The last eighteen months have been good for Coca-Cola – in the creative and branding awards.
It has won the design Grand Prix at Cannes, two D&AD Yellow Pencils for design and advertising, plus the 2009 Emmy for an Outstanding Commercial. Most recently, it has been recognised, once again, as the top performer in Best Global Brands 2009, the annual report from brand consultancy Interbrand.
As the world’s most valuable brand, Coke comes in at $68,734 million, some three per cent higher than a year ago. This is no mean feat in a year when the global credit crunch and recession hit the brand, leading consumers to cut back on almost every area of spending – including eating ...view middle of the document...
In recent years, the US carbonated soft drink market has gradually shrunk according to data published by Beverage Digest, the US trade magazine. From 2001 to 2006, Coke saw US sales drop. The reasons for this are complex but include consumer concern about the impact to health and weight from drinking sugar-laden drinks.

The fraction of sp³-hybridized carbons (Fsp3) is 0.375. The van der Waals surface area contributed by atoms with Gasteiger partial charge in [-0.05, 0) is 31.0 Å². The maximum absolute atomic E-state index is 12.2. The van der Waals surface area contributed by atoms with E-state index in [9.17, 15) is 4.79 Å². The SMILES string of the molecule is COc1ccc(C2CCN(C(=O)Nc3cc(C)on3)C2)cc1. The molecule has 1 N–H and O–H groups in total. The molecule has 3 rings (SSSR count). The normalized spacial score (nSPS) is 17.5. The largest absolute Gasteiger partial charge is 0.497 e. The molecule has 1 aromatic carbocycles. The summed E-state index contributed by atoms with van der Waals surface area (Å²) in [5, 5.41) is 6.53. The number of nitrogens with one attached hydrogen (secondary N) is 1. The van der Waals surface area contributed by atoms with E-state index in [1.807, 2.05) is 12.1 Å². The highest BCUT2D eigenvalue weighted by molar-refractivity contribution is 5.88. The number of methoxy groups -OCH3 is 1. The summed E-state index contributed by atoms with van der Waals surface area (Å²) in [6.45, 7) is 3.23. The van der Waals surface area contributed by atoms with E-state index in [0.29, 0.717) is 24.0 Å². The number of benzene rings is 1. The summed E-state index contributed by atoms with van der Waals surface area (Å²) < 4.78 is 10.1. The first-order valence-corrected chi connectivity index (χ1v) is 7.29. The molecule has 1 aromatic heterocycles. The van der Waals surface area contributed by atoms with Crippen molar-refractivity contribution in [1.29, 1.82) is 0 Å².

There was also a feeling that Coke had lost its way. Around 2003, the company conducted a large research project called, ‘The Big Dig,’ which revealed that consumers had a, “deep-down love for the brand, but it wasn’t as top of mind.” Meanwhile, in the creative world, The Coca-Cola Company had a reputation for commissioning great work for its core brand only for the internal approval process to dilute it to the point of being insipid.
Alert to these issues, in 2003, Steven Heyer, then president and chief operating officer and Esther Lee, then chief creative officer, established the Creative Excellence team. Staffed by creative experts from advertising and design, its role is to raise the standard of creativity substantially, to oversee the company’s relationships with creative partners and champion their work internally.
In autumn of the same year, Schunker joined the team following a 15-year career in advertising....